Everybody wants a solution, but nobody seems to have one yet. Killeen thinks a likely outcome is the introduction of border controls between Northern Ireland and the rest of the UK. Treating UK citizens as foreigners at airports will make some people – especially unionists – upset, he says, but there has to be a compromise to prevent EU nationals flying to Ireland and entering the UK by hopping over an open border.

Séamas O’Reilly feels more confident now than when he was expounding post-Brexit panic, yet he’s still angry that the country took such a leap in the dark. “The Good Friday Agreement is extremely complicated,” he says. “It required a lot of incredibly stubborn people to make compromises that for decades nobody thought were possible. It’s a massive jenga sculpture, and if you pull out any of the pieces there’s a serious risk of undermining the peace. The way things are shaking out I tend to think a hard border won’t happen, but the idea that this risk with enormous repercussions was barely discussed before the vote is troubling.”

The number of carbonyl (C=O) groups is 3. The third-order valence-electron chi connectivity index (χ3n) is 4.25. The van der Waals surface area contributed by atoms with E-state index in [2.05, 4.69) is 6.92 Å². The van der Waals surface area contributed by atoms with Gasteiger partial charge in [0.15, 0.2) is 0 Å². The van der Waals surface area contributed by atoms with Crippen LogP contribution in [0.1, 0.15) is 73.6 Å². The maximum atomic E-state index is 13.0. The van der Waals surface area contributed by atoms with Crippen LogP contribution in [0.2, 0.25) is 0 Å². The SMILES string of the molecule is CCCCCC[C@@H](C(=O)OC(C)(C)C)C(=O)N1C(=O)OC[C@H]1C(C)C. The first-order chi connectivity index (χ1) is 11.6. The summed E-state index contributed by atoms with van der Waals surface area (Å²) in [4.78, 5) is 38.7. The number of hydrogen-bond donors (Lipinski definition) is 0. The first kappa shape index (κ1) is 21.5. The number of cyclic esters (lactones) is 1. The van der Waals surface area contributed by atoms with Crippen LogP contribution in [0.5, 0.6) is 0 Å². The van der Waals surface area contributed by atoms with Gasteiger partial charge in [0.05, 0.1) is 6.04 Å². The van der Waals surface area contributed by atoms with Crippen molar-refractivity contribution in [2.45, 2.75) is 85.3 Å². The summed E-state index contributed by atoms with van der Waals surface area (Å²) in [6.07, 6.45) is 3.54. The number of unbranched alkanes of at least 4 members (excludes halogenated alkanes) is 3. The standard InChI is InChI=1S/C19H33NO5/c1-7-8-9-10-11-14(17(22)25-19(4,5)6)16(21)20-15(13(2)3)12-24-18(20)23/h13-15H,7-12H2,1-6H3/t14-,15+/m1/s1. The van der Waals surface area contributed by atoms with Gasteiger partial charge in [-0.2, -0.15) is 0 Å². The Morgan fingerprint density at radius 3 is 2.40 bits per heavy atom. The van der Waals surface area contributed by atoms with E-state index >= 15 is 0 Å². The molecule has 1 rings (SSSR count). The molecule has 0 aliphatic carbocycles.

That risk was discussed, however, by two former prime ministers. In early June, John Major and Tony Blair visited Derry to warn that a Leave vote would probably result in border controls and would destabilise the Good Friday Agreement. During their time in the city, the pair walked across the Peace Bridge, which links the traditionally Protestant east bank of the Foyle with the predominantly Catholic west bank. They could hardly have failed to notice the large silver sign with 12 gold stars. The Peace Bridge, the sign says, was funded by the European Union.

Read another excerpt from our Brexit special here